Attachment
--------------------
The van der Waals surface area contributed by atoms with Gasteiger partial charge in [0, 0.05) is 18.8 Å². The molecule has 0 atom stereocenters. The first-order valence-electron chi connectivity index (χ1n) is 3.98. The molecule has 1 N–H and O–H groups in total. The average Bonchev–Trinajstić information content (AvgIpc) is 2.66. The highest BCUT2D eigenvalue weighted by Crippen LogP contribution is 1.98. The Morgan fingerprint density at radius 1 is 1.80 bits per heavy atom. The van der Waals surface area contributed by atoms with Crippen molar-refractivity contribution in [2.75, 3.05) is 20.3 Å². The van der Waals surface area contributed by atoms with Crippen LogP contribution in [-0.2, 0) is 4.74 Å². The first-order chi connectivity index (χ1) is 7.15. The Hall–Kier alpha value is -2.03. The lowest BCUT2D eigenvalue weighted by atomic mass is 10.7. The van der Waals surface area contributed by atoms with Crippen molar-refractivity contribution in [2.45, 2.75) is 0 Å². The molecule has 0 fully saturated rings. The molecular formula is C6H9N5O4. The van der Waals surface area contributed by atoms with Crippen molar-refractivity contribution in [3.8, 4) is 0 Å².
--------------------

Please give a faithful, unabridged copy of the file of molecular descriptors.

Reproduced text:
The van der Waals surface area contributed by atoms with Gasteiger partial charge in [0, 0.05) is 18.8 Å². The molecule has 0 atom stereocenters. The first-order valence-electron chi connectivity index (χ1n) is 3.98. The molecule has 1 N–H and O–H groups in total. The average Bonchev–Trinajstić information content (AvgIpc) is 2.66. The highest BCUT2D eigenvalue weighted by Crippen LogP contribution is 1.98. The Morgan fingerprint density at radius 1 is 1.80 bits per heavy atom. The van der Waals surface area contributed by atoms with Crippen molar-refractivity contribution in [2.75, 3.05) is 20.3 Å². The van der Waals surface area contributed by atoms with Crippen LogP contribution in [-0.2, 0) is 4.74 Å². The first-order chi connectivity index (χ1) is 7.15. The Hall–Kier alpha value is -2.03. The lowest BCUT2D eigenvalue weighted by atomic mass is 10.7. The van der Waals surface area contributed by atoms with Crippen molar-refractivity contribution in [2.45, 2.75) is 0 Å². The molecule has 0 fully saturated rings. The molecular formula is C6H9N5O4. The van der Waals surface area contributed by atoms with Crippen molar-refractivity contribution in [3.8, 4) is 0 Å².